"This means we pay $111.60 per year for the privilege to call 911, and $25 per year to the fire department that responds," he added. Clark said he understands and appreciates that the agency has found a way to keep up with inflation in its fee structure, but he was troubled with the realization that citizens pay so much for 911 telephone services and so little for fire protection. 

"We have adopted a new slogan at Caddo, 'We need you to volunteer or pay more per year,'" Clark said. "While it may sound harsh, we really need more help. When we had 50 volunteers we could do six or more fundraisers a year. Now it's hard to do three."

Though it may seem like a pretty bleak picture for fire departments county-wide, it does not take much to volunteer.

Caddo-Midway Fire and Rescue volunteers meet every Thursday at 7 p.m. 

"All someone has to do to volunteer is come to one of our meetings," Clark said. "We offer classes throughout the year to help train our responders. We have an Emergency Care Provider class that starts in January 2020 to train responders for medical emergencies."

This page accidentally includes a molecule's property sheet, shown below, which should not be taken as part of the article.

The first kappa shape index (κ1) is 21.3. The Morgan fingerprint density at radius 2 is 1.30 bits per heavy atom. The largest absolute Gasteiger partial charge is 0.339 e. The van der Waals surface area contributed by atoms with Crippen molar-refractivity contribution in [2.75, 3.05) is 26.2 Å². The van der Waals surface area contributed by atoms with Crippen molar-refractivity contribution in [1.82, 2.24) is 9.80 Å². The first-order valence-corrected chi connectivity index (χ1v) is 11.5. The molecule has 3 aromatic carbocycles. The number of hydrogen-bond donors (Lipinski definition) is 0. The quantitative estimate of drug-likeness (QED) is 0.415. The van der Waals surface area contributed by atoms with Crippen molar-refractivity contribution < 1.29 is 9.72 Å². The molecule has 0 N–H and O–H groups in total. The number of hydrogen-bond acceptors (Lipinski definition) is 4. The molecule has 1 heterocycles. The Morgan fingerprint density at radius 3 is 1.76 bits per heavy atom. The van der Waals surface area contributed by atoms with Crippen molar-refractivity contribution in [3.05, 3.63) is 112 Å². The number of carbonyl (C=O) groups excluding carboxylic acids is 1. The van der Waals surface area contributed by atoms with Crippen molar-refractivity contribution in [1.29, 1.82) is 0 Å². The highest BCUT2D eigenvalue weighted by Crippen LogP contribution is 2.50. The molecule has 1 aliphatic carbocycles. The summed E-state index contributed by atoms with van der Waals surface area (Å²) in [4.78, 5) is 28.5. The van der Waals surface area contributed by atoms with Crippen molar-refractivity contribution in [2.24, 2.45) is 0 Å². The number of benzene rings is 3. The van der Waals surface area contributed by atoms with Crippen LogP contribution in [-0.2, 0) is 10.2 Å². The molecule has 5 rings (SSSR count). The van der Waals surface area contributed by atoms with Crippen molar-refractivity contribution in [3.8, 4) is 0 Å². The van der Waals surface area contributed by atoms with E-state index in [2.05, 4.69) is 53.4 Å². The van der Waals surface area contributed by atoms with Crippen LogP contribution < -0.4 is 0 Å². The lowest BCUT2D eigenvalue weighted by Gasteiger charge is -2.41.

Not all volunteers who help out at the department are battling blazes or responding to medical emergencies either, Clark added. Thanks to a few recently changed by-laws the department has added support personnel, so if becoming an emergency responder doesn't fit, volunteers may also help out by loading hoses, assisting with equipment or cleaning the station. 

Another way to help the department ease some financial burdens is by simply participating in Caddo-Midway's annual fundraisers. Clark said the department will host a Swamp John's fundraiser in March and September this year. His team will also conduct a door-to-door picture drive, which usually occurs in June. 

"We've had great success with the picture drive, and we encourage everyone to participate," he said. 

One final thing citizens can do to help their local fire department, assist them in assisting you, Clark said. 

"Displaying house numbers is a must," he said. "We recommend numbers that are at least 4 inches or even larger, and display those on both sides of your mailbox. We don't need a name or road number. The large house numbers on both sides of the mailbox is how we will find you."

Clark also strongly urges residents to get a smoke detector for their home and keep the batteries changed twice a year, unless you own a newer smoke alarm that with ten-year batteries.